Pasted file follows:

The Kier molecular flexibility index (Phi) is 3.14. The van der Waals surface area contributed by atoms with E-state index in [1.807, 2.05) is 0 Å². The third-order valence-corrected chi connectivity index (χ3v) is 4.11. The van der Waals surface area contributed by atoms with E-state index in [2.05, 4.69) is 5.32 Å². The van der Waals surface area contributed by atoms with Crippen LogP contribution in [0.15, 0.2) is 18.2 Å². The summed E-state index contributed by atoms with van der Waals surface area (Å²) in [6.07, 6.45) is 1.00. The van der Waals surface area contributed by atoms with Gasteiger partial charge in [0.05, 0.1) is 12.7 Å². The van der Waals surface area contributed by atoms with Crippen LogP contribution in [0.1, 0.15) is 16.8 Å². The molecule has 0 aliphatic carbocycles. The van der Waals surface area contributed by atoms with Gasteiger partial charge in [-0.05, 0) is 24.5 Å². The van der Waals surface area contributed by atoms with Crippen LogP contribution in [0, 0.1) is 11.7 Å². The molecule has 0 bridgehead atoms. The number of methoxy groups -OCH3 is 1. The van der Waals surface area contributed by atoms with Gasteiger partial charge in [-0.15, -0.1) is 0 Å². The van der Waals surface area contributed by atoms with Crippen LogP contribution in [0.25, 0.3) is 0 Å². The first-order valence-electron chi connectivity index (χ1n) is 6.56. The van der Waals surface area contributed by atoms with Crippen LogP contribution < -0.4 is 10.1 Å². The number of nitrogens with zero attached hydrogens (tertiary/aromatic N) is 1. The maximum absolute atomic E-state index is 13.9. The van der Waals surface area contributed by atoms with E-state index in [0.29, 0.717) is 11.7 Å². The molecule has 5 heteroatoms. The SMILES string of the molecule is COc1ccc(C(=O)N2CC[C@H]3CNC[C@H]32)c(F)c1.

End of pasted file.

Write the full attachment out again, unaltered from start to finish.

The Kier molecular flexibility index (Phi) is 3.14. The van der Waals surface area contributed by atoms with E-state index in [1.807, 2.05) is 0 Å². The third-order valence-corrected chi connectivity index (χ3v) is 4.11. The van der Waals surface area contributed by atoms with E-state index in [2.05, 4.69) is 5.32 Å². The van der Waals surface area contributed by atoms with Crippen LogP contribution in [0.15, 0.2) is 18.2 Å². The summed E-state index contributed by atoms with van der Waals surface area (Å²) in [6.07, 6.45) is 1.00. The van der Waals surface area contributed by atoms with Gasteiger partial charge in [0.05, 0.1) is 12.7 Å². The van der Waals surface area contributed by atoms with Crippen LogP contribution in [0.1, 0.15) is 16.8 Å². The molecule has 0 aliphatic carbocycles. The van der Waals surface area contributed by atoms with Gasteiger partial charge in [-0.05, 0) is 24.5 Å². The van der Waals surface area contributed by atoms with Crippen LogP contribution in [0, 0.1) is 11.7 Å². The molecule has 0 bridgehead atoms. The number of methoxy groups -OCH3 is 1. The van der Waals surface area contributed by atoms with Gasteiger partial charge in [-0.15, -0.1) is 0 Å². The van der Waals surface area contributed by atoms with Crippen LogP contribution in [0.25, 0.3) is 0 Å². The first-order valence-electron chi connectivity index (χ1n) is 6.56. The van der Waals surface area contributed by atoms with Crippen LogP contribution < -0.4 is 10.1 Å². The number of nitrogens with zero attached hydrogens (tertiary/aromatic N) is 1. The maximum absolute atomic E-state index is 13.9. The van der Waals surface area contributed by atoms with E-state index in [0.29, 0.717) is 11.7 Å². The molecule has 5 heteroatoms. The SMILES string of the molecule is COc1ccc(C(=O)N2CC[C@H]3CNC[C@H]32)c(F)c1.